How is the partial pressure of a gas in a mixture calculated?

Nov 22, 2015

A law of partial pressures pertains.

Explanation:

In a gaseous mixture, the pressure exerted by a component is the same it would exert if this gas alone occupied the container. The total pressure is the sum of the individual partial pressures.

${P}_{T O T A L} = {P}_{1} + {P}_{2} + \ldots \ldots \ldots . . {P}_{N}$

$=$ $\frac{{n}_{1} R T}{V} + \frac{{n}_{2} R T}{V} + \ldots \ldots \ldots . . \frac{{n}_{n} R T}{V}$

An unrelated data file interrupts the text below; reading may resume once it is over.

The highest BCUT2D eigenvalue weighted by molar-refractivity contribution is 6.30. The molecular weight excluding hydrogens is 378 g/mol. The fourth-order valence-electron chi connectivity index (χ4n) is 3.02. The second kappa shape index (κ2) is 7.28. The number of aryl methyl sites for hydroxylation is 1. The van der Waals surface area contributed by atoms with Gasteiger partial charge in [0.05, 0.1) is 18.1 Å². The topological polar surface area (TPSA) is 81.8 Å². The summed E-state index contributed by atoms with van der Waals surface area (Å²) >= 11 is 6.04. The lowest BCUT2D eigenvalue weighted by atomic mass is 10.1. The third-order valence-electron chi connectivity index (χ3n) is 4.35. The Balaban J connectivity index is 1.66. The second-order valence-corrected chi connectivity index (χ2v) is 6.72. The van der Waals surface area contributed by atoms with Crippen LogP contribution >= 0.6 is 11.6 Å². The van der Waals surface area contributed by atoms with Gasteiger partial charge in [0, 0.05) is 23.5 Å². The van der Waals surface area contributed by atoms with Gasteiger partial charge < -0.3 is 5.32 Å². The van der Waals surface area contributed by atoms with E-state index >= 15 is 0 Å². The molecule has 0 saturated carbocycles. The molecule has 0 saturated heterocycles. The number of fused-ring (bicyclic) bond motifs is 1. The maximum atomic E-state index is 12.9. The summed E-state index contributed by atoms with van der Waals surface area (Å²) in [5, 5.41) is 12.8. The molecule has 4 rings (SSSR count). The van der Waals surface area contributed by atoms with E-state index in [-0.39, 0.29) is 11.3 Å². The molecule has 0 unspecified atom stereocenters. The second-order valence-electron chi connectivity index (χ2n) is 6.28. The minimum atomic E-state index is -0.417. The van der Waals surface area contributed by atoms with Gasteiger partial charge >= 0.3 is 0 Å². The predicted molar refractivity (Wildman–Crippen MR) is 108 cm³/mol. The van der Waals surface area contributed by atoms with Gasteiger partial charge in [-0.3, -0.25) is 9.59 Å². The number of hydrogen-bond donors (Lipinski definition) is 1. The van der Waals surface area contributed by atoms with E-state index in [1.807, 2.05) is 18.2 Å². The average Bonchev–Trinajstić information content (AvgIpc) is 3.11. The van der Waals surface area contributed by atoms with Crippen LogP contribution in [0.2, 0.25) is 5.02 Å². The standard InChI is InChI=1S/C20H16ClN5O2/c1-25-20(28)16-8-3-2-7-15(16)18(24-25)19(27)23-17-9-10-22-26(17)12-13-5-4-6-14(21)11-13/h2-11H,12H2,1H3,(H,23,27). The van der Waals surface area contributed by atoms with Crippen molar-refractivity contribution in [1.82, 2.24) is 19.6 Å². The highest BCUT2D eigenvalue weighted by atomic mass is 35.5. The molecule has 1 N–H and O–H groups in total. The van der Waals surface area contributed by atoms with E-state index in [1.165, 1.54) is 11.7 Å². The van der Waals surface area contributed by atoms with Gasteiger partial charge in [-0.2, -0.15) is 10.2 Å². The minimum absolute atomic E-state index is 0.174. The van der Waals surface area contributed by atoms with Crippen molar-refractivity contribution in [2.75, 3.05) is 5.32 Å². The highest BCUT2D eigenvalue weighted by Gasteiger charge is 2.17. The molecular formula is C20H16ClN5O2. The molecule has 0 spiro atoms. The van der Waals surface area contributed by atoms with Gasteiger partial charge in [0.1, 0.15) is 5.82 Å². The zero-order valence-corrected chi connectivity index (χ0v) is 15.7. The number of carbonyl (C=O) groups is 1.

$=$ $\left(\frac{R T}{V}\right) \left({n}_{1} + {n}_{2} + \ldots \ldots \ldots \ldots \ldots \ldots . {n}_{n}\right)$

Thus the pressure exerted by any component is proportional to the mole fraction:

${P}_{1}$ $=$ $\frac{R T}{V} \times$${n}_{1} / \left({n}_{1} + {n}_{2} + {n}_{3.} \ldots \ldots . + {n}_{n}\right)$

The constant of proportionality is $\frac{R T}{V}$.